Locals call it the “Switzerland of Maine” for its breathtaking mountains and picturesque waters, yet Dedham is just one of a cadre of communities in The Pine Tree State where tap water may not be as safe as it appears. Like the majority of the state, many of Dedham’s denizens rely on private wells for the water they drink, bathe in and perhaps use to make infant milk formula. But the water trickling from the tap—unlike water from its public water sources—goes untested and is not subject to any state or federal guidelines. And although homeowners are encouraged to get their water regularly tested to ensure that worrisome levels of bacteria or naturally occurring minerals have not crept in, many residents do not follow that advice. Yet newly available data, released in recent months, indicates that in some 10 communities in the state wells harbor dangerously high levels of fluoride. In some cases, the wells contain more than double the level that the U.S. Environmental Protection Agency has deemed the acceptable maximum exposure level. In small quantities fluoride is known for helping to tamp down the blight of tooth decay; most municipalities in the U.S. add it to their water supplies as a public health measure. The U.S. Centers for Disease Control and Prevention recognizes water fluoridation as one of the top 10 greatest public health achievements of the 20th century. But at higher levels, fluoride can lead to pitted teeth and discoloration. It also makes bones brittle and more prone to fractures. And recent studies have also linked high levels of fluoride exposure with IQ deficits. A 2012 review article examined some two dozen relevant studies performed outside the U.S.—mostly in China but also a couple in Iran—and found that high fluoride exposures reduce children’s IQs by an average of about seven points. (The studies did not all account for exposures to other potentially harmful substances such as lead, but the sheer volume of them does raise concerns about this association.) Mainers may be sipping similar amounts of fluoride. “The sort of levels we’re talking about that are high in China are the sort of levels we see in some private wells,” says Andrew Smith, Maine state toxicologist.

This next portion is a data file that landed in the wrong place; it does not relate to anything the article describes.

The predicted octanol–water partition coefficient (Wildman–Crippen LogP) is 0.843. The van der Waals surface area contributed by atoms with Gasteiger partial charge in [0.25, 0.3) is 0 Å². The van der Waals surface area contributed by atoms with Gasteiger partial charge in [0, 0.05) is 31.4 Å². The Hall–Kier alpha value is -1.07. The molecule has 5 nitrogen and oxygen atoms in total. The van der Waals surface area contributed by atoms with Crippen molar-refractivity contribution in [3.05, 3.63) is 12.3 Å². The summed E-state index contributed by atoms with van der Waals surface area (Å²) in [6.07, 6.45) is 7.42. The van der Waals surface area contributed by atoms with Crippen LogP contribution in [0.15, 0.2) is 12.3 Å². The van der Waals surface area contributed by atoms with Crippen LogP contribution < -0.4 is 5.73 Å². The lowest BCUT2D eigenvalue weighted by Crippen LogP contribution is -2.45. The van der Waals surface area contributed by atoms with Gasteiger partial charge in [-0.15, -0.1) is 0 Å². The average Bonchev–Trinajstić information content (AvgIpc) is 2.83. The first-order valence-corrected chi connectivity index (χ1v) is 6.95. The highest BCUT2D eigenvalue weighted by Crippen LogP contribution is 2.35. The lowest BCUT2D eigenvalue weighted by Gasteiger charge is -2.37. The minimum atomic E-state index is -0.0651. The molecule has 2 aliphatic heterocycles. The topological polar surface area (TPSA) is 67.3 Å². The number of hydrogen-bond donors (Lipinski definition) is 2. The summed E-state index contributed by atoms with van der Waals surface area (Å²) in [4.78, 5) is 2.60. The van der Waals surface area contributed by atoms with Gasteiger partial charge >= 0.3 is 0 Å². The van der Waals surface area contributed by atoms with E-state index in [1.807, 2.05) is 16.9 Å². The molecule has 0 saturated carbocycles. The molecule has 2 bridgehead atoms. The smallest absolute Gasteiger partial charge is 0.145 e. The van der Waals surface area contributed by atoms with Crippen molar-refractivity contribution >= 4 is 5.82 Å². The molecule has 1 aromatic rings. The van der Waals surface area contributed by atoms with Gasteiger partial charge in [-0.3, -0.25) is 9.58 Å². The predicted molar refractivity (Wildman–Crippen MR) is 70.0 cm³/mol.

Clear material on windows harvests solar energy
A new type of “transparent” solar concentrator can be used on windows or mobile devices to harvest solar energy without obscuring the view. Past efforts to create similar materials have been disappointing, with inefficient energy production or highly colored materials. “No one wants to sit behind colored glass,” says Richard Lunt, an assistant professor of chemical engineering and materials science at Michigan State University. “It makes for a very colorful environment, like working in a disco. We take an approach where we actually make the luminescent active layer itself transparent.” The solar harvesting system uses small organic molecules developed by Lunt and his team to absorb specific nonvisible wavelengths of sunlight. “We can tune these materials to pick up just the ultraviolet and the near infrared wavelengths that then ‘glow’ at another wavelength in the infrared,” he says. The “glowing” infrared light is guided to the edge of the plastic, where it is converted to electricity by thin strips of photovoltaic solar cells. “Because the materials do not absorb or emit light in the visible spectrum, they look exceptionally transparent to the human eye,” Lunt says. (via Clear material on windows harvests solar energy - Futurity)
An émigré from Nazi Germany, Hans Bethe joined Cornell’s physics department back in 1935. There, he built a remarkable career for himself. A nuclear physicist, Bethe made key contributions to the Manhattan Project during World War II. After the war, he brought stellar young physicists like Richard Feynman from Los Alamos to Ithaca and turned Cornell’s physics department into a top-notch program. In 1967, he won the Nobel Prize for “his groundbreaking work on the theory of energy production in stars.” As a tribute to Bethe, Cornell now hosts a web site called Quantum Physics Made Relatively Simple, where you can watch three lectures presented by Bethe in 1999. They’re a little different from the usual lectures you encounter online. In these videos, Bethe is 93 years old, older than your average prof. And he presents the lectures not in a Cornell classroom, but at the Kendal of Ithaca retirement community, which gives them a certain charm. You can watch them here: Lecture 1: Here Bethe “introduces quantum theory as ‘the most important discovery of the twentieth century’ and shows that quantum theory gave us ‘understanding and technology.’ He cites computers as a dramatic realization of applied quantum physics.” Lecture 2: “By the 1920s, physicists were driving to synthesize early quantum ideas into a consistent theory. In Lecture 2, Professor Bethe relates the exciting theoretical and experimental breakthroughs that led to modern quantum mechanics.”